|Figure A.1:||Rules of spherical trigonometry. a,b,c are all great circle tracks on a sphere which form a triangle with apices A,B,C. The lengths of a,b,c on a unit sphere are equal to the angles subtended by radii that intersect the globe at the apices, as shown in the inset. α,β,γ are the angles between the great circles.|
In Figure A.1, α,β and γ are the angles between the great circles labelled a, b, and c. On a unit sphere, a,b and c are also the angles subtended by radii that intersect the globe at the apices A, B, and C (see inset on Figure A.1). Two formulae from spherical trigonometry come in handy in paleomagnetism, the Law of Sines:
and the Law of Cosines:
To add the two vectors (see Figure A.2) A and B, we break each vector into components Ax,y and Bx,y. For example, Ax = |A|cosα,Ay = |A|sinα where |A| is the length of the vector A. The components of the resultant vector C are: Cx = Ax + Bx,Cy = Ay + By. These can be converted back to polar coordinates of magnitude and angles if desired, whereby:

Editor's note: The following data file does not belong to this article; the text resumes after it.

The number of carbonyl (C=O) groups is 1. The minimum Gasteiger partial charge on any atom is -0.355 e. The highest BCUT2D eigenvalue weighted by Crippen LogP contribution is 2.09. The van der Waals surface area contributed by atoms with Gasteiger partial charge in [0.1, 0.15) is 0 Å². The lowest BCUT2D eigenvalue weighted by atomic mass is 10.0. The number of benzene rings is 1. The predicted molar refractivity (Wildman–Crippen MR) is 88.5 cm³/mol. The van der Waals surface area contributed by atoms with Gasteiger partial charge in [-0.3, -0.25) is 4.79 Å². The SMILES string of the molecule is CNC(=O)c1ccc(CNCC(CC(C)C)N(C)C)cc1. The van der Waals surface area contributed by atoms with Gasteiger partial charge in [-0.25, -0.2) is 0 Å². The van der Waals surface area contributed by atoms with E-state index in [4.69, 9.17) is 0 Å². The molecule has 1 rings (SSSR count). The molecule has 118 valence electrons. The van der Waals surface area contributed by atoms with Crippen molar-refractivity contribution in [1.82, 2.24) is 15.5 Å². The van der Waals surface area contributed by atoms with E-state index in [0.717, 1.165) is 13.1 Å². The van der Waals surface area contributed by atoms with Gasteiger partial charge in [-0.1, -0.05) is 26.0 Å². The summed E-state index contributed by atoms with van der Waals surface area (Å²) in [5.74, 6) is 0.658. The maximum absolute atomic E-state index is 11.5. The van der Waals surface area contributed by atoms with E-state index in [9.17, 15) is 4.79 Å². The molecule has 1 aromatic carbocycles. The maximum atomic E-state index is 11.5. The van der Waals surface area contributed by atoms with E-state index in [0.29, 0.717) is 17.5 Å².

To subtract two vectors, compute the components as in addition, but the components of the vector difference C are: Cx = Ax - Bx,Cy = Ay - By.
There are two ways to multiply vectors. The first is the dot product whereby A ⋅ B = AxBx + AyBy. This is a scalar and is actually the cosine of the angle between the two vectors if the A and B are taken as unit vectors (assume a magnitude of unity in the component calculation.
The other way to perform vector multiplication is the cross product (see Figure A.3), which produces a vector orthogonal to both A and B and whose components are given by:
To calculate the determinant, we follow these rules: